“For us, these phrases have absolutely no value any longer,” he said in the televised address. “Those who stand on our side in the fight against terrorism are our friend. Those on the opposite side, are our enemy.”
His government has acted on these threats, arresting numerous journalists and academics who dare raise a peep against his authoritarianism at home and his dangerous policies in the Middle East, which have allegedly involved support for radical Muslim groups in Syria and attacks on PKK and YPD units in Iraq and Syria. He has also pursued counter-insurgency policies in Anatolia that have allegedly involved heavy abuse of civilian civil rights among Turkish Kurds.
The crushing of the press and the universities, the ‘with us or against us’ stridency, the militarism, all of this also coincides with substantial allegations of corruption in high places. It is Bush-Cheneyism.
Likewise, consider Saudi Arabia under King Salman. The kingdom never provided many human rights domestically and has relentlessly punished dissidents, including with the death penalty. Little has changed in that regard, though the new king from 2014 has taken Saudi Arabia in an unprecedented direction with regard to foreign adventurism.
Saudi Arabia used to act behind the scenes, greasing palms with money and influencing its neighbors with foreign aid. King Salman and his crew, however, have adopted a stance of aggressive military adventurism, on the grounds that they want to block Iranian influence. Iran is to Riyadh what Saddam’s Iraq had been to Bush, authorizing everything — lies, war, torture, surveillance and repression to protect the lies.
Saudi Arabia launched a brutal air war on Yemen last year this time, which has continued ever since. On Wednesday, a Saudi bombing of a market that left over a hundred innocents dead was termed a possible war crime by a United Nations official. King Salman maintains that in fall of 2014 the Houthi rebels took over Sanaa, the Yemeni capital, in conjunction with forces loyal to deposed president Ali Abdullah Saleh, as part of an Iranian plot. Their only evidence for this allegation is that the Houthis derive from the Zaydi branch of Shiite Islam, and Iranians are also Shiites (but are Twelvers). Iran maybe sent over $3 mn. and some minor equipment to the Houthis, but Tehran’s role in Yemen doesn’t seem very important and the struggles are mostly domestic.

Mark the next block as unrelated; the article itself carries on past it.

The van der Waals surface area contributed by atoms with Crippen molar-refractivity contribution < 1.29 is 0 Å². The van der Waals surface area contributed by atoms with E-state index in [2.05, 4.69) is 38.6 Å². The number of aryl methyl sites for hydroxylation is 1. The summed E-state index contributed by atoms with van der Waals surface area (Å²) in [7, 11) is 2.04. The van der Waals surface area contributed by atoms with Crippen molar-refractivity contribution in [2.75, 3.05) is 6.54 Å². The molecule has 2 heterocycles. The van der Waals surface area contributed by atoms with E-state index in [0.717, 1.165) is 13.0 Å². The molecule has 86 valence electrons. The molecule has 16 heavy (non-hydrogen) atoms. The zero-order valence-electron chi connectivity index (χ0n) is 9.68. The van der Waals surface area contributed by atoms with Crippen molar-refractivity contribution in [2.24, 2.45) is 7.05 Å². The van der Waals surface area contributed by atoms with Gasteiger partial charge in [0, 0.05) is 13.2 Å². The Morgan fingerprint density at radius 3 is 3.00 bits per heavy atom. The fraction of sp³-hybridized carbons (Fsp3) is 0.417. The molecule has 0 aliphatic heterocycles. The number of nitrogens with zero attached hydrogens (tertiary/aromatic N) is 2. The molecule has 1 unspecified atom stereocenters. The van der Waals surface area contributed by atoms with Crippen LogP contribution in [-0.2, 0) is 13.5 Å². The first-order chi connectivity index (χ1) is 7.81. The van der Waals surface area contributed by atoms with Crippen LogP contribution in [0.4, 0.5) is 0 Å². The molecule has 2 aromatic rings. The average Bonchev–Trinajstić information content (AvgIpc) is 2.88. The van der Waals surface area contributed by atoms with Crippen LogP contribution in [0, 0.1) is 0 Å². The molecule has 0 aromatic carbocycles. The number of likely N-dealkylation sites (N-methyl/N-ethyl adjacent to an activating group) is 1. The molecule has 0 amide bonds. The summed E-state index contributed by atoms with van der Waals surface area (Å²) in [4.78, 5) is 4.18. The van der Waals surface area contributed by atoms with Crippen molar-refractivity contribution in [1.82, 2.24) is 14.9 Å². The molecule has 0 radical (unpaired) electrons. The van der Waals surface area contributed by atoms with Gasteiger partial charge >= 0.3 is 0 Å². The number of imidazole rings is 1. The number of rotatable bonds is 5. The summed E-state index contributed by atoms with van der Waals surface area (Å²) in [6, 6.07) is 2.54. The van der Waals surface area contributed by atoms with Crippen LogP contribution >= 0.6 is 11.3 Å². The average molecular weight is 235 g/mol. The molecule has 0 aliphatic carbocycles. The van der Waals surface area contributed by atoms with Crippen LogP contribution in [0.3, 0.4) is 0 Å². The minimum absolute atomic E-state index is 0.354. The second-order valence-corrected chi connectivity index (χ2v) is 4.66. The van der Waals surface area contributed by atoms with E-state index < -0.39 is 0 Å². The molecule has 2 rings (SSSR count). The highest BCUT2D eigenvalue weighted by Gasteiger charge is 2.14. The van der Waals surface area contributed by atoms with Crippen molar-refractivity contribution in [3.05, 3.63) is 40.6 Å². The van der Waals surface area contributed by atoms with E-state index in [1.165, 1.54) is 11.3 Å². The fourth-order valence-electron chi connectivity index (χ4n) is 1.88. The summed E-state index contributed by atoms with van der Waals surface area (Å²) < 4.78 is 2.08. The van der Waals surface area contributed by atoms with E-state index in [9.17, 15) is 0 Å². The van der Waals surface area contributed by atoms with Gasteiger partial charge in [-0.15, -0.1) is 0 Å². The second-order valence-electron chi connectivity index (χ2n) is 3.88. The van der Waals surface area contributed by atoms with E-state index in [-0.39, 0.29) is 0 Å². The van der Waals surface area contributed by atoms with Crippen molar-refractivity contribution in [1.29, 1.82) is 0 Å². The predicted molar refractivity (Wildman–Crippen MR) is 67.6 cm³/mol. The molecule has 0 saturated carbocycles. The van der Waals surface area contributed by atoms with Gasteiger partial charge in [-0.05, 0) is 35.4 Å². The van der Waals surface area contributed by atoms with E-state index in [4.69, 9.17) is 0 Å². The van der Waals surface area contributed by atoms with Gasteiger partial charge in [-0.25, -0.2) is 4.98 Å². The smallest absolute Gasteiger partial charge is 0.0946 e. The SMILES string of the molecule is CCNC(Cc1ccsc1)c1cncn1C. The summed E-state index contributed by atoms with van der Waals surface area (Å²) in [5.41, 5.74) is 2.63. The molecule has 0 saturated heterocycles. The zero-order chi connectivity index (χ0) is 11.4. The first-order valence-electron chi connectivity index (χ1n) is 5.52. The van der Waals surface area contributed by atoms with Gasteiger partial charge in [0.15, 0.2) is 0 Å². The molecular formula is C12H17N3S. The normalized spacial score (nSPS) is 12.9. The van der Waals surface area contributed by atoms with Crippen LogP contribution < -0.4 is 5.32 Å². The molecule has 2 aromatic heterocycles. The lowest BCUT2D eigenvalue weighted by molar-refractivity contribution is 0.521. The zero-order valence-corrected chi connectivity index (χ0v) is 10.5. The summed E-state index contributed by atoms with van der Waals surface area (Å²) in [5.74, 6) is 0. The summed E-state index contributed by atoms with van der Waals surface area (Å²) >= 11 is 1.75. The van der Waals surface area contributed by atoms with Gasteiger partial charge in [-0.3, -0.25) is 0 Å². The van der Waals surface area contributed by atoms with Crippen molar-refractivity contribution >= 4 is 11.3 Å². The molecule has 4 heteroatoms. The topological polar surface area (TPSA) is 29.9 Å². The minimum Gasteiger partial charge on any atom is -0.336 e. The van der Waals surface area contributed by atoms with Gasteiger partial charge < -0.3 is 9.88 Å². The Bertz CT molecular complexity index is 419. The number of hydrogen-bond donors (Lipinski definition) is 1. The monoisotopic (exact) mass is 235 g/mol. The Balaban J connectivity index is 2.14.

Saudi Arabia also justifies sending troops into Bahrain, and funding hard line Salafi jihadi groups in Syria, on the grounds of a struggle against Iran, terming Iran’s allies “terrorists.” So it is a war on terror. Bush-Cheneyism.
Saudi Arabia even persuaded the Arab League to designate Lebanon’s Shiite party-militia, Hizbullah, a terrorist organization recently. This organization had been lionized by Arab League members for standing up to the aggressive Israeli invasion of south Lebanon in 2006, but now it is all of a sudden just terrorists (the same diction as used by the Israeli media). Why? Because Hizbullah is allied with Iran and it interfered with Saudi plans to turn Syria into a Taliban-like state with its Salafi proxies.
Egypt’s government has also pursued Bush-Cheneyism. General-President Abdel Fattah al-Sisi made a coup more openly than did Cheney-Bush, deposed and menaced President Muhammad Morsi, and then declared the former elected ruling party, the Muslim Brotherhood, a terrorist organization. This absurd political move then of course pushed some elements on the Muslim religious right into violence, providing al-Sisi with the terrorist he had said he was fighting. It was a self-fulfilling prophecy, just like Erdogan’s. And, al-Sisi has jailed dozens of journalists, along with youth activists such as Ahmad Maher, Alaa Abdel Fattah, and Mahinour al-Masri among many others, and is now attempting to shut down NGOs across the board. His secret police appear to have detained and tortured to death a Cambridge Ph.D. researcher working on labor activism, in a brazen act of repression targeting a European national that is unprecedented to my knowledge in modern Egyptian history.
As with Bush-Cheneyism, none of these regimes has invented a threat out of whole cloth, but they have hyped or connived at polarization. And all have taken their governments in dark semi-fascist directions.
One of the most momentous consequences of the Obama administration’s refusal to prosecute the crimes committed in the course of the Bush-Cheney regime was to allow it to retain legitimacy, both among sections of the US electorate and among crony regimes abroad.
That Trump and Cruz are actually campaigning on a return to Bush-Cheneyism should alarm everyone and not only Americans.